Five Google trends that will revolutionise how we think about mobiles

2010-11-10 00:00

YOU’RE in a restaurant in France. The menu looks delightful, but it’s all in French and you don’t know what to order. So you whip out your mobile, take a photo of the menu and Google Goggles whirs into action, digesting the French text and presenting you with an English version that you can make sense of.

This was just one of the many applications that Robert Hamilton, Google’s mobile product manager, presented while speaking on the future of mobiles in South Africa, in Cape Town on Monday.

During a wide-ranging and stimulating presentation, Hamilton explained how Google looks for long-term trends that it can rely on and use.

He used the example of Gmail, launched in 2004, which changed the game for webmail by offering 2 GB of storage for free. At the time it was unheard of to offer more than 25 MB for free, but Google bet that it would soon be standard.

YouTube launched in 2005 at a time when hardware was expensive, uploading was difficult and there were multiple video players to choose from.

YouTube presented something simple and compelling in its flash-based video player — which then became the standard.

With this in mind, Hamilton presented key trends that Google is tracking in the mobile sphere.

• A mobile phone is a computer in your pocket with the abilities of speech via its speaker, touch and sight via its screen, hearing via a mic and spatial awareness via GPS. That makes it one of the most powerful tools ever created.

• The prices of these devices are falling all the time and it won’t be long before this level of sophistication is available to everyone, along with unprecedented levels of connectivity.

• The concept of cloud computing has had a profound impact on the mobile world, enabling phones to run sophisticated applications that would previously have required too much processing power to execute. (Just ask the guys at MXit, the country’s largest social network that is mainly phone based.)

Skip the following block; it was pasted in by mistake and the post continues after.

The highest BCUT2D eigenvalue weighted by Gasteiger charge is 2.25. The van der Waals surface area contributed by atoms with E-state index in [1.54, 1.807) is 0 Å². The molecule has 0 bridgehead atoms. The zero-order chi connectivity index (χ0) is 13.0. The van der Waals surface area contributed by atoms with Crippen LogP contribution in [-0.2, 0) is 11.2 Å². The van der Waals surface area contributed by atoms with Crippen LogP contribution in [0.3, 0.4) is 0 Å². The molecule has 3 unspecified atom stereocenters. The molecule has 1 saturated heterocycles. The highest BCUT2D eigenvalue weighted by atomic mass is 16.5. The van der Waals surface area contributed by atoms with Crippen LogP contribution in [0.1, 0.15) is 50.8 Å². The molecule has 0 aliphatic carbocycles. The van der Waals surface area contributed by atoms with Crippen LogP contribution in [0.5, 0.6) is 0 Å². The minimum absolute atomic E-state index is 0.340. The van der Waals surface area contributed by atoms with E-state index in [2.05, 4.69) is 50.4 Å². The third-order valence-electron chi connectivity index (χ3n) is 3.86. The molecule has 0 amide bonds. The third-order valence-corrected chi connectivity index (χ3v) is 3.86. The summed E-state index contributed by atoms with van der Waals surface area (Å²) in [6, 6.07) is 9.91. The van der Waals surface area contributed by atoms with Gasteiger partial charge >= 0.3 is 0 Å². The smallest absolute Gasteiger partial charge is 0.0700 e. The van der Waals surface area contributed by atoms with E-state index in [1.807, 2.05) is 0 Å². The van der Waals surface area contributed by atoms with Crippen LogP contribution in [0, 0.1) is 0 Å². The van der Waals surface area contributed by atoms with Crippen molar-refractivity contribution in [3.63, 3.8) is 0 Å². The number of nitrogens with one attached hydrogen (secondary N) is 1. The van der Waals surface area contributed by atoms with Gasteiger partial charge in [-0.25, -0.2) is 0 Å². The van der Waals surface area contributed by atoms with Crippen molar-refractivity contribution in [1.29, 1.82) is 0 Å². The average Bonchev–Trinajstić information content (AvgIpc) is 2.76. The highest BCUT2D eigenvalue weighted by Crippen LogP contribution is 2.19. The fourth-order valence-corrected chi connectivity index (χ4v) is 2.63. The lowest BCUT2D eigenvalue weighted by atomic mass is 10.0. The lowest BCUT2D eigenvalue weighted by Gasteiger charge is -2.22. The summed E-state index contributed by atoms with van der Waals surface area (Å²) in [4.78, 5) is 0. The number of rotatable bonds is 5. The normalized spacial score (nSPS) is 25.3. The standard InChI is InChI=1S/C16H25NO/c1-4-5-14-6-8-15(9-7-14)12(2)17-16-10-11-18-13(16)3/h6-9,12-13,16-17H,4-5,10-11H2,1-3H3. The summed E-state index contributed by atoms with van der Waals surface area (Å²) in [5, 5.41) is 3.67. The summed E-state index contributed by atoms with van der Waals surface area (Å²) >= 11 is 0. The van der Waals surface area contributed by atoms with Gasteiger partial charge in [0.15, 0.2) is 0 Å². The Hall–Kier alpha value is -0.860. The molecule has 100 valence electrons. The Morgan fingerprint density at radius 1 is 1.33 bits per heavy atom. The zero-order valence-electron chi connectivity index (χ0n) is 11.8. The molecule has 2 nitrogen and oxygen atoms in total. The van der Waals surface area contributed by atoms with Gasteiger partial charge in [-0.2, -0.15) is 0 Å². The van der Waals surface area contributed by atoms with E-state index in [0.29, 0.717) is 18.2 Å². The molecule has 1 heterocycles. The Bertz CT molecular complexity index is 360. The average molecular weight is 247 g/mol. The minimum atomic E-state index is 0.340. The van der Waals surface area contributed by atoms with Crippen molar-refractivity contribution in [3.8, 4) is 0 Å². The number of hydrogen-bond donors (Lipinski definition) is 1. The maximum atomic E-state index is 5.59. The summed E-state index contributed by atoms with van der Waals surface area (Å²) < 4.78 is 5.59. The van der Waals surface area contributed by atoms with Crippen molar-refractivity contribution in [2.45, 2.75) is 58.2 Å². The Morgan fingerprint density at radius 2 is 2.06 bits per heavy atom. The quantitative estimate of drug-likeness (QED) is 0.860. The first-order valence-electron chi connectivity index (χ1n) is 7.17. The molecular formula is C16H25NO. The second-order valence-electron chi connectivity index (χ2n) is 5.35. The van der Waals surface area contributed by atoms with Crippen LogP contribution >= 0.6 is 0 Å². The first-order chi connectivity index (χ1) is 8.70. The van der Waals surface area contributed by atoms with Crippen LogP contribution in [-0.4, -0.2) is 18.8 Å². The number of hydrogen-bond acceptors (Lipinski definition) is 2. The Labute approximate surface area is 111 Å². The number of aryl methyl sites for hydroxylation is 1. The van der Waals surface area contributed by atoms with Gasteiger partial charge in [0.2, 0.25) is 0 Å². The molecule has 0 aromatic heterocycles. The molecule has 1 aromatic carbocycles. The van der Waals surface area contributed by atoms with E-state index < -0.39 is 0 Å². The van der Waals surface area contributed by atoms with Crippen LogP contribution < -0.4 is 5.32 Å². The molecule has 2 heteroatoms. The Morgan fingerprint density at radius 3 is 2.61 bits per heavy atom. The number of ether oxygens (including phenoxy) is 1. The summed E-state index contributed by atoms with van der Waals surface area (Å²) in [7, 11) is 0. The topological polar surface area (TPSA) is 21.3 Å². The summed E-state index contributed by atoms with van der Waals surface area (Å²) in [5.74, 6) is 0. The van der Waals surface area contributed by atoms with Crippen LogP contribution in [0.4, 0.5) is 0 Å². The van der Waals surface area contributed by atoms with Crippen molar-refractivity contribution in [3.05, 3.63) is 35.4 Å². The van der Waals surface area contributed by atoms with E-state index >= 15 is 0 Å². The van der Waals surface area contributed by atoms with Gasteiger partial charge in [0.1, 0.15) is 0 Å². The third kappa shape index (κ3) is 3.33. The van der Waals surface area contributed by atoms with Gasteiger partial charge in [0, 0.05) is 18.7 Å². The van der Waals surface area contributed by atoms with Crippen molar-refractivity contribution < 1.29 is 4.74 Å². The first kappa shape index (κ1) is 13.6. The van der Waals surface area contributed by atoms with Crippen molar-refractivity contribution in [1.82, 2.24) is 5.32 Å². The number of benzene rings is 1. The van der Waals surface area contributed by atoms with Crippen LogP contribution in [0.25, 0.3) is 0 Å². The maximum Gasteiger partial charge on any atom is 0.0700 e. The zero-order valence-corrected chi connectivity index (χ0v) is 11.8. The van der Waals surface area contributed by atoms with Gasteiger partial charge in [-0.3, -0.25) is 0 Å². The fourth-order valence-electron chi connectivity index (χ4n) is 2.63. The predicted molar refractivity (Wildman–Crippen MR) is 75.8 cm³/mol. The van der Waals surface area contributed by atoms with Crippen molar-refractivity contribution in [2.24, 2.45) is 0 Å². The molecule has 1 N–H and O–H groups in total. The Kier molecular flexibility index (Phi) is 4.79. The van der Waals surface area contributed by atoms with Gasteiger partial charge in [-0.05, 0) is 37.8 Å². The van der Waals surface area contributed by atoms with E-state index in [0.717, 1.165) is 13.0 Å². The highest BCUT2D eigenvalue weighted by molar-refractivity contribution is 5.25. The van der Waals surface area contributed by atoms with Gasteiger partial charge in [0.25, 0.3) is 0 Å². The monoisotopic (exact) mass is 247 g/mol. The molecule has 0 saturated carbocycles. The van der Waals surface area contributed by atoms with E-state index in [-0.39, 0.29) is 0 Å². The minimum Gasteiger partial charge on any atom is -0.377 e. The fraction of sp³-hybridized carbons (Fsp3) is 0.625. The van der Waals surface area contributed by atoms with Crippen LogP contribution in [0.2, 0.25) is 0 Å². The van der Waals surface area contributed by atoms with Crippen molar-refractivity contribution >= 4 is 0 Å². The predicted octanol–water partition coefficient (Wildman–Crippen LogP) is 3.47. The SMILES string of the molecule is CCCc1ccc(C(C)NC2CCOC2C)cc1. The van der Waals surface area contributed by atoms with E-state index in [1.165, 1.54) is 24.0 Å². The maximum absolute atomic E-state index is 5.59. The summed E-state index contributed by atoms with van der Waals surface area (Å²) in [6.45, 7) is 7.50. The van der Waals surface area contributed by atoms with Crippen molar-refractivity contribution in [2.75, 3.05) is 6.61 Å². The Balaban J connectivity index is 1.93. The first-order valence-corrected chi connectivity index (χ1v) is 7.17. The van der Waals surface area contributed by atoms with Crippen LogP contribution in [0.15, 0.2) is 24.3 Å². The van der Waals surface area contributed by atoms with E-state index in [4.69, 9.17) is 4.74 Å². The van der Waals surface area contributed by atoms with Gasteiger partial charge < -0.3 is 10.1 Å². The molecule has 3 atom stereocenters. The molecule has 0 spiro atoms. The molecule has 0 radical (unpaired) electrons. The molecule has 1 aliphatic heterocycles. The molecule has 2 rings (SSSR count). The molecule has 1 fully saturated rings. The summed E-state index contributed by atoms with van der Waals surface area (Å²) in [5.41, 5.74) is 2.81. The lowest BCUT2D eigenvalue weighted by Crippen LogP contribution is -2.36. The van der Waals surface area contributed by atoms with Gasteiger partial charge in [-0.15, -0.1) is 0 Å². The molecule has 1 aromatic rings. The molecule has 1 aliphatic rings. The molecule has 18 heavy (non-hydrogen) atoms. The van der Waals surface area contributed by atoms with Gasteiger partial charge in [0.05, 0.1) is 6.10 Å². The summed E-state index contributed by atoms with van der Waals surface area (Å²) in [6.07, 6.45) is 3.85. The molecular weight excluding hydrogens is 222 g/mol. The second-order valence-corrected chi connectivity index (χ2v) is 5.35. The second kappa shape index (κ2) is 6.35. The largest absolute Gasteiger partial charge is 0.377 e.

• Voice is going to become more dominant on the mobile phone. Google’s Voice Search application lets you say your Google search queries and hear the results returned. This trend will continue to grow. You will be able to speak one language into your phone, and then push a button which will translate what you have said into another language, or you can use your voice to enter in an SMS and watch as the phone translates it into text ready to be sent.

• The browser will beat applications because it is an open standard. Hamilton was ambivalent about the surge in applications, arguing that in years to come it is likely that the browser will fulfil all the functions that applications currently do. He reminded us that open standards always win in the long term. Developing for the browser is uniform across Android, iOS, Symbian, Rim and many other platforms. This is a gigantic blessing for developers as you need to code only once, and it does not require any development kit or licensing fees.

The browser also lets you experiment quickly and easily. There are no updates that need to be installed because it is all online. Moreover, no approvals are needed from the “gatekeepers” of the application stores.

Google’s trends and ideas are all grounded in finding solutions to real-life problems that affect ordinary people.

At the end of the day, Google sees the mobile device as being able to deliver so much more than just search results. Your phone should be able to deliver a map when you are lost, or a crucial phone number when you need it. At that point, the mobile phone will really be delivering on all the promise that it holds.


Jeremy Daniel

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